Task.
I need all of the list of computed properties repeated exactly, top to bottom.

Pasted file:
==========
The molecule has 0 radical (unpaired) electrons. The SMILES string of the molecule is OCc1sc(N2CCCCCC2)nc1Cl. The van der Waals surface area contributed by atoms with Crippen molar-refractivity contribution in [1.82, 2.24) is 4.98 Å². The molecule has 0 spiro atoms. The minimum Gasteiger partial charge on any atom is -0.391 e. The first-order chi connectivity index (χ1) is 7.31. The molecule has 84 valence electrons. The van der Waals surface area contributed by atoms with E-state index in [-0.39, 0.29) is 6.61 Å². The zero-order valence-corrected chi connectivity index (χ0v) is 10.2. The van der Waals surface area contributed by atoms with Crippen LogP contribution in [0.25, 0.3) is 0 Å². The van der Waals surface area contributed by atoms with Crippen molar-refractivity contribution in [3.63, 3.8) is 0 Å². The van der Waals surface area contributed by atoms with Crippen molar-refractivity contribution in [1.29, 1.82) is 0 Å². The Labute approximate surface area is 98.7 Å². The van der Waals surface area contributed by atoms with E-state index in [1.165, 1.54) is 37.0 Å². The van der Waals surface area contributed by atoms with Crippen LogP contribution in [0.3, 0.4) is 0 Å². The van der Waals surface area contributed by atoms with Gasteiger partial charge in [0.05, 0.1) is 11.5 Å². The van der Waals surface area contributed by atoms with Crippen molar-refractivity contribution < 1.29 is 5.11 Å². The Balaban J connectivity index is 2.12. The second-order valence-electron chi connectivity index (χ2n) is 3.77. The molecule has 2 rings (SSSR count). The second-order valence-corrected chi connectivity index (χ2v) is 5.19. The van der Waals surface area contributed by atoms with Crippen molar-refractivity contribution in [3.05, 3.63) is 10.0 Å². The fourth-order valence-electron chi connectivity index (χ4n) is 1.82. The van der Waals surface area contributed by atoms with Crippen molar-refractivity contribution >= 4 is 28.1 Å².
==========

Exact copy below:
The molecule has 0 radical (unpaired) electrons. The SMILES string of the molecule is OCc1sc(N2CCCCCC2)nc1Cl. The van der Waals surface area contributed by atoms with Crippen molar-refractivity contribution in [1.82, 2.24) is 4.98 Å². The molecule has 0 spiro atoms. The minimum Gasteiger partial charge on any atom is -0.391 e. The first-order chi connectivity index (χ1) is 7.31. The molecule has 84 valence electrons. The van der Waals surface area contributed by atoms with E-state index in [-0.39, 0.29) is 6.61 Å². The zero-order valence-corrected chi connectivity index (χ0v) is 10.2. The van der Waals surface area contributed by atoms with Crippen LogP contribution in [0.25, 0.3) is 0 Å². The van der Waals surface area contributed by atoms with Crippen molar-refractivity contribution in [3.63, 3.8) is 0 Å². The van der Waals surface area contributed by atoms with Crippen molar-refractivity contribution in [1.29, 1.82) is 0 Å². The Labute approximate surface area is 98.7 Å². The van der Waals surface area contributed by atoms with E-state index in [1.165, 1.54) is 37.0 Å². The van der Waals surface area contributed by atoms with Crippen LogP contribution in [0.3, 0.4) is 0 Å². The van der Waals surface area contributed by atoms with Gasteiger partial charge in [0.05, 0.1) is 11.5 Å². The van der Waals surface area contributed by atoms with Crippen molar-refractivity contribution < 1.29 is 5.11 Å². The Balaban J connectivity index is 2.12. The second-order valence-electron chi connectivity index (χ2n) is 3.77. The molecule has 2 rings (SSSR count). The second-order valence-corrected chi connectivity index (χ2v) is 5.19. The van der Waals surface area contributed by atoms with Crippen molar-refractivity contribution in [3.05, 3.63) is 10.0 Å². The fourth-order valence-electron chi connectivity index (χ4n) is 1.82. The van der Waals surface area contributed by atoms with Crippen molar-refractivity contribution >= 4 is 28.1 Å².